CM: Because of Whose Line, I think there’s been a higher profile of improv. It seems now, whenever we go to a city, they all have an improv troupe, which is great. The thing I love about improv as an art form is that it keeps you young. People are always trying to figure out new ways of using it and making it a more interesting art form.

TRRT: Is there a key to doing it well?

CM: Basically, it’s just total trust in the people that you’re with and listening and having the ability to totally commit, even though you have no idea what you’re committing to. You have to accept everything that comes your way. And it’s really hard because the world of improv goes against everything that we do in real life; having to listen to people, having to be very accepting to their ideas. So it’s not a natural thing to do.

TRRT: Do you ever visit places, where for one reason or another, you have a bad crowd?

CM: We’ve been fairly lucky. The only times we’ve had trouble with crowds is in some of the casinos we’ve been in, due to liquor. Sometimes…it’s difficult because you’re trying to get the audience involved and…the line of how involved they’re supposed to be gets erased.

TRRT: Currently, and for many years, you’ve been involved in lots of charities, most of which involve children. You seem like a guy that has social and political opinions on things. Is it difficult to keep those out of your comedy, or do those things sometimes slip in there?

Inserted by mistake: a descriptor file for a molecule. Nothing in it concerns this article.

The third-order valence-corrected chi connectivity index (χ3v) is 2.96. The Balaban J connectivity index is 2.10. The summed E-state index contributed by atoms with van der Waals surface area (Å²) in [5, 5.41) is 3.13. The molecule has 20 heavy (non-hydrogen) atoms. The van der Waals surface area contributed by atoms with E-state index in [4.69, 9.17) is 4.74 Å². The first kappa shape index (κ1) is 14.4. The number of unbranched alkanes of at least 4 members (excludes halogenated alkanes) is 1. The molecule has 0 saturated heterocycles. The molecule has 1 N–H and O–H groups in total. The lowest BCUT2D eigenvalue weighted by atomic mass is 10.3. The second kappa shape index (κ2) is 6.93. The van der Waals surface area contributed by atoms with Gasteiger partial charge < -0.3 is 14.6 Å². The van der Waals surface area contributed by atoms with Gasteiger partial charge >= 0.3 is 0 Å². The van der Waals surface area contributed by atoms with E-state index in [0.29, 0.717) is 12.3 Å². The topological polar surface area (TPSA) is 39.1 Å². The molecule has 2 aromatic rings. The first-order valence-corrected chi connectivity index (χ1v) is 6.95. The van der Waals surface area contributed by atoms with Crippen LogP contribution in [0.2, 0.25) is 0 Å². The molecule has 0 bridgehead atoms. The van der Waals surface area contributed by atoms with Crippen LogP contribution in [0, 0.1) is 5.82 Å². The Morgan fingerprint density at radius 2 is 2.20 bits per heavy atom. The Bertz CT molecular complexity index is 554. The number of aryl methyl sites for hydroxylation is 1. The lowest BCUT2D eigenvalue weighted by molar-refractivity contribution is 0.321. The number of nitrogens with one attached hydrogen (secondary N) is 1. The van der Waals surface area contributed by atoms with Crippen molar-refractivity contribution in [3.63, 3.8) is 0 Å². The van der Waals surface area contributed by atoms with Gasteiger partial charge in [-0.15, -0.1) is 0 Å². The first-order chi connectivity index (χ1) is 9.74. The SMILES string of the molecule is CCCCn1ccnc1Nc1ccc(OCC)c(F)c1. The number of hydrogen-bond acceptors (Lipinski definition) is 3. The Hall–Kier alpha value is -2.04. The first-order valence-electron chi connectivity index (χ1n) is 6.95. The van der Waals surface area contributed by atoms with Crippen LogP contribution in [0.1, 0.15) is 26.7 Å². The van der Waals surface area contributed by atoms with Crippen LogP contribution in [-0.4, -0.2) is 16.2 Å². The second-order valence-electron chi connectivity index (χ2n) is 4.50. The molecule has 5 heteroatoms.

CM: Because of the nature of our show, we tend to go for silly more than political satire. Actually, we’ve found in the last couple of years that the audience is changing a bit. Whenever we did a (George W.) Bush joke, we would immediately divide half of our audience, which was very odd, because making fun of presidents is something that has been going on since there’s been a presidency. So it was very odd that the audience would take it so personally when we’d make a Bush joke. I was a big (Bill) Clinton fan, and when he was having his problems, I was the first to jump on that bandwagon. The audience always went along with it. So it is interesting that this was the first president that we couldn’t actually make fun of…and there was a lot of material there.

TRRT: What can the audience here in Rockford expect when they come to see you and Brad?

CM: Expect to walk away from the show having learned nothing, but hopefully you’ll get a couple of good laughs. You’ll recognize a couple of games from Whose Line, but then there are some games that have never been seen. It’s just a fun evening. We have a great time doing the show. So far, the audiences seem to really enjoy what we’re doing. We’re hoping to keep that streak alive.

Tickets for “An Evening with Colin Mochrie and Brad Sherwood” are on sale through all Centre Events ticket outlets or online at The show begins at 8 p.m., Saturday, May 6. Tickets are $48, $38 and $23. For more information, visit Colin Mochrie’s Web site at or

From the May 3-9, 2006, issue

Enjoy The Rock River Times? Help spread the word!